First she said it was atrophied. Some muscle called the TFL way up in the crease between the thigh and the trunk of the body on the outside of the leg. Atrophied.
“That sounds bad.”
“Yeah, basically it’s dead.”
Yes, then she said dead?
“Can it be resurrected?”
“Yeah, sure. Now resist.”
What’s happening and why am I letting it happen? I’m at the Stretch Chi studio in Chicago, practicing the Ki-Hara method of resistance stretching, the new tool in my physical reclamation plan. I’m a runner turned walker turned grunter when I stand up. I do Pilates, work out with a trainer and have a chronic something that keeps me from moving the way I used to. From even sleeping the way I used to, sleeping without pain that is. I know this might just be part of growing up and I don’t like it. So I’m fighting it.
First I tried therapeutic massage. Loved it but my masseuse moved to the suburbs and the hour drive home erased any of the gains I made on the table. Next was the chiropractor. He practiced more soft-tissue manipulation than bone cracking and got me walking again after I sprained my back doing Pilates, of all things.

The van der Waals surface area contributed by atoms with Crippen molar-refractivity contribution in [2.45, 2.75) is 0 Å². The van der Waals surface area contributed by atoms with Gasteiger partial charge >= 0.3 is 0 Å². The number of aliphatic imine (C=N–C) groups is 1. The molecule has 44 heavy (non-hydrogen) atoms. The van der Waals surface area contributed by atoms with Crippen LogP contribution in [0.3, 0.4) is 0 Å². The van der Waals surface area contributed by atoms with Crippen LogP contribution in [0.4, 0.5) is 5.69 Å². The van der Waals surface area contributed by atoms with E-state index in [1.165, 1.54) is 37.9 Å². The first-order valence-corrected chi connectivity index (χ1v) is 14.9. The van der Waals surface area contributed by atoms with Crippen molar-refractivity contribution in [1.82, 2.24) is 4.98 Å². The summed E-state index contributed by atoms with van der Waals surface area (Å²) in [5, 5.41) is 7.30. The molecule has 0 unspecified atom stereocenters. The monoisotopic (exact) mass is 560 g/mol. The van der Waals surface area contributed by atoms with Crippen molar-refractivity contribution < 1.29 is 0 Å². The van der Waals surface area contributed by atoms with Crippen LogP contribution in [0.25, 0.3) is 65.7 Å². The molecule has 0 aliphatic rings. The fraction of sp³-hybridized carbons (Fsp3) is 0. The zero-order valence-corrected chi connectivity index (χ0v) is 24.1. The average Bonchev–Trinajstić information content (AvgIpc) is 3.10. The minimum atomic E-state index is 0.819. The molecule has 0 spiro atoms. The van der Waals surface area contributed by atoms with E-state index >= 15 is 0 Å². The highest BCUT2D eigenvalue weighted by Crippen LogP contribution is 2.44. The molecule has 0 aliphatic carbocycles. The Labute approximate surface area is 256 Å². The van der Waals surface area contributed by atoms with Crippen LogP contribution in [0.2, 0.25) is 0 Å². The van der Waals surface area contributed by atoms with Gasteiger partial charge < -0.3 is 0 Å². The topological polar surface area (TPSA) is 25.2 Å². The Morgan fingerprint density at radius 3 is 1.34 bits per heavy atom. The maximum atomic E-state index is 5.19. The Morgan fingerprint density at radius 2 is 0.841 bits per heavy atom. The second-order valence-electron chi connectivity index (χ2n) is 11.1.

But then the night pain – from the lower back down the leg – sent me to the sports doctor who sent me to physical therapy. My goal is to run again. Regularly. Five miles at a time. Maybe even just three. I’m not asking for much. I don’t even need to go fast. Just faster than my speedy, speed walking.
My physical therapist examines my gait. I bounce up and down and swing my arms unevenly leading to a little bit of right side twisting. I lift my left leg differently than my right. It’s a wonder I get anywhere.
“Have you ever heard of ChiRunning?” she asked.
“Chi as in Tai Chi?” I asked. “Sounds like an oxymoron.” I have a difficult time with programs that require calming one’s mind and breathing, which is what I think of when I think of chi anything. But then, the same day, my black belt karate friend recommended the Stretch Chi program.
“It’s a cross between deep-tissue massage and stretching,” he said. “It hurts like hell while she’s doing it but you feel so good after she’s done.”
I couldn’t overlook the fact that the chi concept– which has been defined for me as energy, life force, the way and breath – entered my consciousnesses twice in one day. Was this a sign that I needed to get my chi on? I decided yes and that is why I willingly subject my IT band, quads and hamstrings to mashing, thrashing and stretching. That is why I have committed to the rescuing of my TFL. I do feel more flexible, if not calm, and I am looking forward to the next step where I take the chi from the stretch mat to the running path.